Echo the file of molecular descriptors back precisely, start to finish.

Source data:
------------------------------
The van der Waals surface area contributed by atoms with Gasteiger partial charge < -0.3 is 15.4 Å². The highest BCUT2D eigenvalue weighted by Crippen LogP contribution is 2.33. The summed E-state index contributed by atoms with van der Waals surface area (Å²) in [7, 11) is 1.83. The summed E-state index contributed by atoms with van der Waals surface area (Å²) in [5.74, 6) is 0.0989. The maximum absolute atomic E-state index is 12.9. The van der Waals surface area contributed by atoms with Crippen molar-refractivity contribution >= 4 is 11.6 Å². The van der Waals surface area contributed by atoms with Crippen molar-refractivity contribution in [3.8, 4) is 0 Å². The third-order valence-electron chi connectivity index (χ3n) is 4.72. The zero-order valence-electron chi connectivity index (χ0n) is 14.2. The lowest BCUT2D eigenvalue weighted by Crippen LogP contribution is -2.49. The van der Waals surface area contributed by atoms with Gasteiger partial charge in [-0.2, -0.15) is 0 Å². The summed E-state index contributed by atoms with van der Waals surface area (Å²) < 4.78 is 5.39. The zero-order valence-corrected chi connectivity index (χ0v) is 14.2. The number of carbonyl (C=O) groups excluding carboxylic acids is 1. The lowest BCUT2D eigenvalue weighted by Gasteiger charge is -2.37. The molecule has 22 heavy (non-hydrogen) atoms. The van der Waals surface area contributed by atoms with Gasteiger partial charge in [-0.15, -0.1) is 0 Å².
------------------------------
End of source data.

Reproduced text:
The van der Waals surface area contributed by atoms with Gasteiger partial charge < -0.3 is 15.4 Å². The highest BCUT2D eigenvalue weighted by Crippen LogP contribution is 2.33. The summed E-state index contributed by atoms with van der Waals surface area (Å²) in [7, 11) is 1.83. The summed E-state index contributed by atoms with van der Waals surface area (Å²) in [5.74, 6) is 0.0989. The maximum absolute atomic E-state index is 12.9. The van der Waals surface area contributed by atoms with Crippen molar-refractivity contribution >= 4 is 11.6 Å². The van der Waals surface area contributed by atoms with Crippen molar-refractivity contribution in [3.8, 4) is 0 Å². The third-order valence-electron chi connectivity index (χ3n) is 4.72. The zero-order valence-electron chi connectivity index (χ0n) is 14.2. The lowest BCUT2D eigenvalue weighted by Crippen LogP contribution is -2.49. The van der Waals surface area contributed by atoms with Gasteiger partial charge in [-0.2, -0.15) is 0 Å². The summed E-state index contributed by atoms with van der Waals surface area (Å²) < 4.78 is 5.39. The zero-order valence-corrected chi connectivity index (χ0v) is 14.2. The number of carbonyl (C=O) groups excluding carboxylic acids is 1. The lowest BCUT2D eigenvalue weighted by Gasteiger charge is -2.37. The molecule has 22 heavy (non-hydrogen) atoms. The van der Waals surface area contributed by atoms with Gasteiger partial charge in [-0.15, -0.1) is 0 Å².